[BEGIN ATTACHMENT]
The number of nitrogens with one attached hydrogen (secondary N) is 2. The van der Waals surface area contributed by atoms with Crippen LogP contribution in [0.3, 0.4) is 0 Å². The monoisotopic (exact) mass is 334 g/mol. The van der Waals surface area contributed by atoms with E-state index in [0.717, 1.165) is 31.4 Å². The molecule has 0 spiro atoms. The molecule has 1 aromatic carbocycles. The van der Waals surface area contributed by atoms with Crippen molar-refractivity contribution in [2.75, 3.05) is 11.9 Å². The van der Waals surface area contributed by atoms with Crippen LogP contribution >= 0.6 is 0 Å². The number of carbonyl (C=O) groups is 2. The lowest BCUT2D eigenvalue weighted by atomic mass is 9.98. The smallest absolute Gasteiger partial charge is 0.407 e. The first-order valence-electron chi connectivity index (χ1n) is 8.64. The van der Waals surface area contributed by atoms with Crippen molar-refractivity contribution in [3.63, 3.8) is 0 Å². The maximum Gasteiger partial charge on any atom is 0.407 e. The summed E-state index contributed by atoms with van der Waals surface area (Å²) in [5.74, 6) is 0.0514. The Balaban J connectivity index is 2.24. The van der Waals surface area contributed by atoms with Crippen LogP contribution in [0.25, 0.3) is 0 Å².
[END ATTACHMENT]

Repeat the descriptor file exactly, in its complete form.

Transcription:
The number of nitrogens with one attached hydrogen (secondary N) is 2. The van der Waals surface area contributed by atoms with Crippen LogP contribution in [0.3, 0.4) is 0 Å². The monoisotopic (exact) mass is 334 g/mol. The van der Waals surface area contributed by atoms with E-state index in [0.717, 1.165) is 31.4 Å². The molecule has 0 spiro atoms. The molecule has 1 aromatic carbocycles. The van der Waals surface area contributed by atoms with Crippen molar-refractivity contribution in [2.75, 3.05) is 11.9 Å². The van der Waals surface area contributed by atoms with Crippen LogP contribution >= 0.6 is 0 Å². The number of carbonyl (C=O) groups is 2. The lowest BCUT2D eigenvalue weighted by atomic mass is 9.98. The smallest absolute Gasteiger partial charge is 0.407 e. The first-order valence-electron chi connectivity index (χ1n) is 8.64. The van der Waals surface area contributed by atoms with Crippen molar-refractivity contribution in [3.63, 3.8) is 0 Å². The maximum Gasteiger partial charge on any atom is 0.407 e. The summed E-state index contributed by atoms with van der Waals surface area (Å²) in [5.74, 6) is 0.0514. The Balaban J connectivity index is 2.24. The van der Waals surface area contributed by atoms with Crippen LogP contribution in [0.25, 0.3) is 0 Å².